Jason Khalipa: Well, it’s something I think that a lot. Like, here’s something that, I’m sorry to cut you off. It’s like, I think about this for my daughter or for my son. How do I set them up for long-term success? Yes, with their fitness. But finding a significant other and finding joy and happiness in their life. If we condition them today that it’s all rainbows and unicorns, you’re going to get anything you want, you’re going to do anything you want, we’re going to go to Cabo every week, you’re going to stay at the Four Seasons, if we condition them too much, the expectation of what success is or the expectation of what brings you joy becomes an unfu– like your ability to get there will be very slim. And so, what we need to do is be aware of that, of what are we conditioning our children to think is going to bring them joy. And if we use things that are materialistic, like trips and whatever, it will never be enough because they’re always going to want to seek more. But if we find ways to show them joy through other things and these other events are just things that occur in your life, that’s where I think success comes from.
Brad Johnson: Yeah, yeah. If there’s ever a point where going to The Ritz-Carlton or the Four Seasons becomes the norm, and like, start with me, if I ever take that for granted, that’s where it starts. And I love your point of like, this is going to be amazing. Not we’re so fortunate, we’re so blessed because a lot of families never get this their entire life.
Jason Khalipa: Exactly.
Brad Johnson: It starts there. I heard once, and I believe this to my core that the greatest gift you can give your children is to love their mother. And that’s kind of what you said there a little bit, you’re like, “How do we model it?” And then all of that cascades down. It’s actually very similar to business. What do you model in leadership? And then how does that cascade to the team? There’s a lot of crossovers in being a good parent and being a good leader at the office, in my opinion.
I know we’re getting close to wrapping up here, but on leadership, in general, because you show up like a leader in the room, you show up at the presence, whether you’re leading a workout, whether you’re leading your business, I’m sure, or at home, what are some thoughts around just leadership and general mindset around that? Any parting thoughts there?
Jason Khalipa: Yeah, I mean, I’m glad you ask that. I know we had talked about this earlier. I feel deeply connected to this right now. And I just want make sure I mention it, this idea of detachment is really, really, really powerful for me. And so, I hope that anybody listening can take something away from this. I was recently at Echelon Front Leadership Summit. I don’t know if you’ve ever heard of Echelon Front, Jocko’s company.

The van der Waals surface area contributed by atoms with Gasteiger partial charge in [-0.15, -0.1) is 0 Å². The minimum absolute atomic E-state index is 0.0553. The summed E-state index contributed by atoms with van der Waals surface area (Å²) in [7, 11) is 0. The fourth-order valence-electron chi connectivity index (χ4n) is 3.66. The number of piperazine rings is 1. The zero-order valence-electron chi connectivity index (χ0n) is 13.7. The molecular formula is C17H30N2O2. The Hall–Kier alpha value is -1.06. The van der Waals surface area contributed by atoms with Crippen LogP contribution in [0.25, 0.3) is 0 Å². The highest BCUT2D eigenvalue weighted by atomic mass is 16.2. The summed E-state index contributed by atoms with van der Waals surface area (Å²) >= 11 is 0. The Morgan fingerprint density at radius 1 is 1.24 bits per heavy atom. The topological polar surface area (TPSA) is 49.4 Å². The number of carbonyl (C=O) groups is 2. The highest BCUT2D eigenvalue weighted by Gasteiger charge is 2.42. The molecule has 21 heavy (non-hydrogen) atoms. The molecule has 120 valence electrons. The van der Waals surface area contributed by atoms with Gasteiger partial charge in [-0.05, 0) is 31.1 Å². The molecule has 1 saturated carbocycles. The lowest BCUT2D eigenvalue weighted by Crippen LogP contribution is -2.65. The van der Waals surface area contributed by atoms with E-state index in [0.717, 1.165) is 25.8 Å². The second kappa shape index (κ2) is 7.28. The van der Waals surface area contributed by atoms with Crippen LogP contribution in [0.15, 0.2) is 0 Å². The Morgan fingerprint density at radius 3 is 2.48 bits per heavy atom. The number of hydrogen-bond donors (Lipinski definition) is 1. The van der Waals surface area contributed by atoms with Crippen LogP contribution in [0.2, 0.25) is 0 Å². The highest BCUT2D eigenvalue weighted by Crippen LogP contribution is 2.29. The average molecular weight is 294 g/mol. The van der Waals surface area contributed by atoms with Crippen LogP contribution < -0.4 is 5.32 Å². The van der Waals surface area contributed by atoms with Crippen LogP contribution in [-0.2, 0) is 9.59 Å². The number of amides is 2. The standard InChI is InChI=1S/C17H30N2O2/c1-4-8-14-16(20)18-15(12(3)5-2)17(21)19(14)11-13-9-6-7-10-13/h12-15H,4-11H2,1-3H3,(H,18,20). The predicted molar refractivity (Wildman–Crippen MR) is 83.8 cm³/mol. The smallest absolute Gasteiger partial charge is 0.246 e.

And it was an FTX course. What they do is they give you these laser guns and you go out and there’s like 50 guys. And there’s a couple of girls, 50 guys, 50 people. And you’re wearing these laser, whatever, and you’re trying to go take down a target. And what you do is you take on a target. And as you’re trying to, whatever, there’s other guys out there that are throwing smoke bombs, playing loud music, they’re trying to create disruption.
So, the 50 of you have different roles as leaders. Some of you guys might be the head, some of you guys might be in charge of a smaller group, some of you guys might not be anything. You might just be an individual contributor, and you need to go out there and go perform the task.
And what they’re looking for is as you lead or don’t lead is what comes out naturally when you’re high stressed. So, this FTX course is really powerful because you get guys who are trying to make decisions, or in the lead role while smoke grenades and whatever are going off and they start freaking out and you see their natural tendencies as a leader that might come up more in business. So, it’s not a tactical course. You’re not learning how to– they’re trying to see what leadership principles are you not incorporating well.
Anyways, one of the leadership principles that I found the most impactful was the idea of detachment, and detachment from your ego, your emotion, and your perspective. So, I just want to share the way I think about that. So, someone comes in late for a meeting, let’s just say for you guys. For us, maybe it’s late for a class.
And immediately, when someone walks in the room, your ego gets caught off guard because you are saying, “Why is this person late for a meeting?” All of a sudden, it’s attacking my ego. Am I not important enough that you would show up on time, for example, right? That’s your ego getting in the way and it comes off. The energy initially comes off. Then you get emotional. Maybe you react by saying, “Oh, thanks, Brad, five minutes late.” That’s an emotional reaction. You never make a good reaction when you’re emotional about something.
And then finally, you’re looking at through your perspective. Your perspective is Brad’s late for a meeting. He’s disrespecting me. He’s cutting into my time. But maybe Brad’s perspective is totally different. You have no idea what he has going on in that day. And so, the lesson here, and I’ll use my analogy. The CrossFit Games one year, we were competing, we were in like some final events and one of our team members, tore her ACL at an an event. And at the time, I didn’t detach. I act emotionally. I act with my ego in the way and I do not look at it through any other perspective other than my own.